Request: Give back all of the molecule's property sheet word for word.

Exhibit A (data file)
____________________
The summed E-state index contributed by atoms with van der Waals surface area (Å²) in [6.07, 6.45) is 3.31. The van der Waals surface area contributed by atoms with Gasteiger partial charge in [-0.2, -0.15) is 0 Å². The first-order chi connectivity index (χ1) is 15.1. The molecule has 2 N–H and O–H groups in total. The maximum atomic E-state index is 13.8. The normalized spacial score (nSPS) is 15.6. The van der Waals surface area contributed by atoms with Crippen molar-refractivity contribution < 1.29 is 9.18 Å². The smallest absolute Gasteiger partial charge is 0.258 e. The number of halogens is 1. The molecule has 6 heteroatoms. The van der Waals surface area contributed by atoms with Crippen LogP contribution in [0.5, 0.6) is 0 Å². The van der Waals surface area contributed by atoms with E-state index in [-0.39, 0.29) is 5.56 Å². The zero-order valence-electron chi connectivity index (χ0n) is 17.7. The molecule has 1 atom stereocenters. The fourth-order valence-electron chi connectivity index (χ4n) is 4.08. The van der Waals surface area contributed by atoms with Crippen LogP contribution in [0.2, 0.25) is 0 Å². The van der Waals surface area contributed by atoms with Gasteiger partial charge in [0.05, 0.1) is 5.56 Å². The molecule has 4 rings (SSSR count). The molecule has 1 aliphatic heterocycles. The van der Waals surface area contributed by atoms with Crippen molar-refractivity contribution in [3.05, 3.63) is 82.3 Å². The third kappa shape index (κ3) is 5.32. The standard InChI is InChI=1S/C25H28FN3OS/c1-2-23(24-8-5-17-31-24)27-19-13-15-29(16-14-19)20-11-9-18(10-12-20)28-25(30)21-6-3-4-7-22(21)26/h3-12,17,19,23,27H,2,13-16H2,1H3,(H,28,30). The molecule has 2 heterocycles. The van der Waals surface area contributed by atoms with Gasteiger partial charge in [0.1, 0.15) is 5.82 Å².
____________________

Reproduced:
The summed E-state index contributed by atoms with van der Waals surface area (Å²) in [6.07, 6.45) is 3.31. The van der Waals surface area contributed by atoms with Gasteiger partial charge in [-0.2, -0.15) is 0 Å². The first-order chi connectivity index (χ1) is 15.1. The molecule has 2 N–H and O–H groups in total. The maximum atomic E-state index is 13.8. The normalized spacial score (nSPS) is 15.6. The van der Waals surface area contributed by atoms with Crippen molar-refractivity contribution < 1.29 is 9.18 Å². The smallest absolute Gasteiger partial charge is 0.258 e. The number of halogens is 1. The molecule has 6 heteroatoms. The van der Waals surface area contributed by atoms with Crippen LogP contribution in [0.5, 0.6) is 0 Å². The van der Waals surface area contributed by atoms with E-state index in [-0.39, 0.29) is 5.56 Å². The zero-order valence-electron chi connectivity index (χ0n) is 17.7. The molecule has 1 atom stereocenters. The fourth-order valence-electron chi connectivity index (χ4n) is 4.08. The van der Waals surface area contributed by atoms with Crippen LogP contribution in [0.2, 0.25) is 0 Å². The van der Waals surface area contributed by atoms with Gasteiger partial charge in [0.05, 0.1) is 5.56 Å². The molecule has 4 rings (SSSR count). The molecule has 1 aliphatic heterocycles. The van der Waals surface area contributed by atoms with Crippen molar-refractivity contribution in [3.05, 3.63) is 82.3 Å². The third kappa shape index (κ3) is 5.32. The standard InChI is InChI=1S/C25H28FN3OS/c1-2-23(24-8-5-17-31-24)27-19-13-15-29(16-14-19)20-11-9-18(10-12-20)28-25(30)21-6-3-4-7-22(21)26/h3-12,17,19,23,27H,2,13-16H2,1H3,(H,28,30). The molecule has 2 heterocycles. The van der Waals surface area contributed by atoms with Gasteiger partial charge in [0.1, 0.15) is 5.82 Å².